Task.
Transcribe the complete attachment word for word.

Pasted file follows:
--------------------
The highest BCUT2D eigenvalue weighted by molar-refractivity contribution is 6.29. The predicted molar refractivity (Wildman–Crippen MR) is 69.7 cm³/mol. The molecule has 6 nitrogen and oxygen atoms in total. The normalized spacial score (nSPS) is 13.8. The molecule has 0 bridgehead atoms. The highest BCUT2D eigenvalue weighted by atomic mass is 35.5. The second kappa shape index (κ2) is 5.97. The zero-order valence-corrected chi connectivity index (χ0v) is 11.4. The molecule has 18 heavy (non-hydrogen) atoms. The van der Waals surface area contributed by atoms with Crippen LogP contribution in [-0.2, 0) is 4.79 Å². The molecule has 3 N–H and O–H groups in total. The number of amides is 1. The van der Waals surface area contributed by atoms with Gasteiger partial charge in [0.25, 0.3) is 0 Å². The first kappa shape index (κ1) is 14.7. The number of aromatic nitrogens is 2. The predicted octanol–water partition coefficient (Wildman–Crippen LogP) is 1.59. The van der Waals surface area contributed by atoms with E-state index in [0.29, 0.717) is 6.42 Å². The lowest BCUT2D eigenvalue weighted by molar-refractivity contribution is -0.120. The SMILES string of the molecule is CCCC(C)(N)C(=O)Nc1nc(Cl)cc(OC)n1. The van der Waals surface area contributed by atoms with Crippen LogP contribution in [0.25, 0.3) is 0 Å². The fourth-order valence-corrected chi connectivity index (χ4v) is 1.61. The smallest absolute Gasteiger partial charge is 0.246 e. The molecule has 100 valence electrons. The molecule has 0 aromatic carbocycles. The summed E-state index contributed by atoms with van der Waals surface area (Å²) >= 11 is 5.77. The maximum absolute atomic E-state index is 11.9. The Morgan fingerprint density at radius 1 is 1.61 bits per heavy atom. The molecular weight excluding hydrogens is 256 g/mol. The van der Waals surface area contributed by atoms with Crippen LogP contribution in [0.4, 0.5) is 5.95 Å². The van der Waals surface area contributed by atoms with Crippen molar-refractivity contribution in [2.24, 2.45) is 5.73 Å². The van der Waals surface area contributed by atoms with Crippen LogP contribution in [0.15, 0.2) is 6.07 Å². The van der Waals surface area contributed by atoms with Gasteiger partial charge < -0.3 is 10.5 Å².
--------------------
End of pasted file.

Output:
The highest BCUT2D eigenvalue weighted by molar-refractivity contribution is 6.29. The predicted molar refractivity (Wildman–Crippen MR) is 69.7 cm³/mol. The molecule has 6 nitrogen and oxygen atoms in total. The normalized spacial score (nSPS) is 13.8. The molecule has 0 bridgehead atoms. The highest BCUT2D eigenvalue weighted by atomic mass is 35.5. The second kappa shape index (κ2) is 5.97. The zero-order valence-corrected chi connectivity index (χ0v) is 11.4. The molecule has 18 heavy (non-hydrogen) atoms. The van der Waals surface area contributed by atoms with Crippen LogP contribution in [-0.2, 0) is 4.79 Å². The molecule has 3 N–H and O–H groups in total. The number of amides is 1. The van der Waals surface area contributed by atoms with Gasteiger partial charge in [0.25, 0.3) is 0 Å². The first kappa shape index (κ1) is 14.7. The number of aromatic nitrogens is 2. The predicted octanol–water partition coefficient (Wildman–Crippen LogP) is 1.59. The van der Waals surface area contributed by atoms with E-state index in [0.29, 0.717) is 6.42 Å². The lowest BCUT2D eigenvalue weighted by molar-refractivity contribution is -0.120. The SMILES string of the molecule is CCCC(C)(N)C(=O)Nc1nc(Cl)cc(OC)n1. The van der Waals surface area contributed by atoms with Crippen LogP contribution in [0.25, 0.3) is 0 Å². The fourth-order valence-corrected chi connectivity index (χ4v) is 1.61. The smallest absolute Gasteiger partial charge is 0.246 e. The molecule has 100 valence electrons. The molecule has 0 aromatic carbocycles. The summed E-state index contributed by atoms with van der Waals surface area (Å²) >= 11 is 5.77. The maximum absolute atomic E-state index is 11.9. The Morgan fingerprint density at radius 1 is 1.61 bits per heavy atom. The molecular weight excluding hydrogens is 256 g/mol. The van der Waals surface area contributed by atoms with Crippen LogP contribution in [0.4, 0.5) is 5.95 Å². The van der Waals surface area contributed by atoms with Crippen molar-refractivity contribution in [2.24, 2.45) is 5.73 Å². The van der Waals surface area contributed by atoms with Crippen LogP contribution in [0.15, 0.2) is 6.07 Å². The van der Waals surface area contributed by atoms with Gasteiger partial charge < -0.3 is 10.5 Å².